Civil commitments are of potentially unlimited duration, subject to automatic judicial review after each 180 day period of commitment. Wash.Rev.Code Sec. 71.05.320.
II. Equal Protection
Petitioners contend that the disparity between the procedures for commitment and release of insanity and civil committees denies the former equal protection of the law. The argument centers on the partial overlap of the two groups. Both include persons committed in order to protect society, based on a finding of dangerousness. In either case, commitment is predicated, in part, on proof of a dangerous, overt act.
A. Level of Scrutiny
We consider first the level of judicial scrutiny to apply. San Antonio Independent School District v. Rodriguez, 411 U.S. 1, 17, 93 S.Ct. 1278, 1288, 36 L.Ed.2d 16 (1973). Traditionally equal protection analysis involves one of two standards: strict scrutiny or rational basis.
Strict scrutiny does not apply to involuntary commitment classifications. The United States Supreme Court has heard equal protection challenges in three involuntary commitment cases and has applied strict scrutiny in none. Jackson v. Indiana, 406 U.S. 715, 92 S.Ct. 1845, 32 L.Ed.2d 435 (1972); Humphrey v. Cady, 405 U.S. 504, 92 S.Ct. 1048, 31 L.Ed.2d 394 (1972); Baxstrom v. Herold, 383 U.S. 107, 86 S.Ct. 760, 15 L.Ed.2d 620 (1966). Further, it has indicated in dicta that the rational basis test applies. Jones v. United States, --- U.S. ----, 103 S.Ct. 3043, 3048 n. 10, 77 L.Ed.2d 694 (1983).
Recent decisions indicate that the Court sometimes applies the rational basis test with "a sharper focus." Craig v. Boren, 429 U.S. 190, 210-11 n. *, 97 S.Ct. 451, 463-64 n. *, 50 L.Ed.2d 397 (1976) (Powell, J., concurring). See also Cabell v. Chavez-Salido, 454 U.S. 432, 439, 102 S.Ct. 735, 739, 70 L.Ed.2d 677 (1982); Michael M. v. Superior Court of Sonoma County, 450 U.S. 464, 468-69, 101 S.Ct. 1200, 1204, 67 L.Ed.2d 437 (1981). Under this heightened scrutiny, a classification must be substantially related to the achievement of important governmental objectives. See, e.g., Craig v. Boren, 429 U.S. at 197, 97 S.Ct. at 456 (1976).
In Jackson, Humphrey, and Baxstrom, the Court used rational basis language but invalidated the classification. This suggests that it applies the heightened rational basis test to classifications affecting involuntary commitment. See Benham v. Edwards, 678 F.2d 511, 515-16 n. 9 (5th Cir.1982), vacated on other grounds, --- U.S. ----, 103 S.Ct. 3565, 77 L.Ed.2d 1406 (1983); Gunther, The Supreme Court, 1971 Term--Foreword: In Search of Evolving Doctrine on a Changing Court: A Model for a Newer Equal Protection, 86 Harv.L.Rev. 1, 27, 31 (1972).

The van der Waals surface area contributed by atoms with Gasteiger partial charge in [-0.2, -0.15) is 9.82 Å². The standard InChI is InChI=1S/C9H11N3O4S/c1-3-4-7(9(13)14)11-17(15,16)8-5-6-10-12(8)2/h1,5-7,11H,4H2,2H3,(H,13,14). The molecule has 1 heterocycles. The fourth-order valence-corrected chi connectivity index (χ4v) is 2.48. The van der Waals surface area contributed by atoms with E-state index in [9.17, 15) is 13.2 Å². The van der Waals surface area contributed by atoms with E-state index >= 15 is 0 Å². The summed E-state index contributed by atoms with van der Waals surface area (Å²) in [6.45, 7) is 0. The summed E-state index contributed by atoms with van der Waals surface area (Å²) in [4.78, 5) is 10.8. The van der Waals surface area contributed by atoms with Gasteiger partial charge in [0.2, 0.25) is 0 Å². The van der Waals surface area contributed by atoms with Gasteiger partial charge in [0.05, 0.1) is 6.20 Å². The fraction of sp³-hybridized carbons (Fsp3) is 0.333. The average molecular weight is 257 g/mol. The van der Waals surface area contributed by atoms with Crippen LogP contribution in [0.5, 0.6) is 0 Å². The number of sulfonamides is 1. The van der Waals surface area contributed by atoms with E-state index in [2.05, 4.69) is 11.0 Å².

The district court found that the heightened scrutiny used in Craig is appropriate here. We agree. Nevertheless, we need not decide the appropriate standard because we find that the challenged classifications survive even heightened scrutiny.
B. The State Does Not Violate Equal Protection by Providing Different Commitment Procedures for Civil Committees and Insanity Acquittees
In Jones v. United States, the Court rejected a due process challenge to a District of Columbia statute that required automatic commitment of all persons acquitted of a crime by reason of insanity. It refused to equate criminal and civil commitments. It held that Addington v. Texas, 441 U.S. 418, 99 S.Ct. 1804, 60 L.Ed.2d 323 (1979), which requires that civil commitments be based on clear and convincing evidence, does not extend to criminal commitments. Jones, 103 S.Ct. at 3051.
In a footnote, the Court indicated that equal protection requires the same result. It stated, "if the Due Process Clause does not require that an insanity acquittee be given the particular procedural safeguards provided in a civil-commitment hearing under Addington, then there necessarily is a rational basis for equal protection purposes for distinguishing between civil commitment and commitment of insanity acquittees." 103 S.Ct. at 3048 n. 10.
The petitioners contend that this case is distinguishable because the classes of civil committees and insanity acquittees overlap more in Washington than in the District of Columbia. Civil commitment in the District of Columbia is not based on proof of a specific, dangerous act. See Jones v. United States, 103 S.Ct. at 3046 n. 6. Because Washington law requires such proof for some committees, petitioners argue that virtually the only distinction between civil committees and insanity acquittees in Washington lies in the state's decision to prosecute some and seek civil commitment of others.
The overlap is not complete. Those subject to civil commitment for "grave disability", Wash.Rev.Code Sec. 71.05.280(4), or who have committed acts constituting a felony but are incompetent to stand trial are not subject to commitment as insanity acquittees. Wash.Rev.Code Secs. 10.77.060, .090.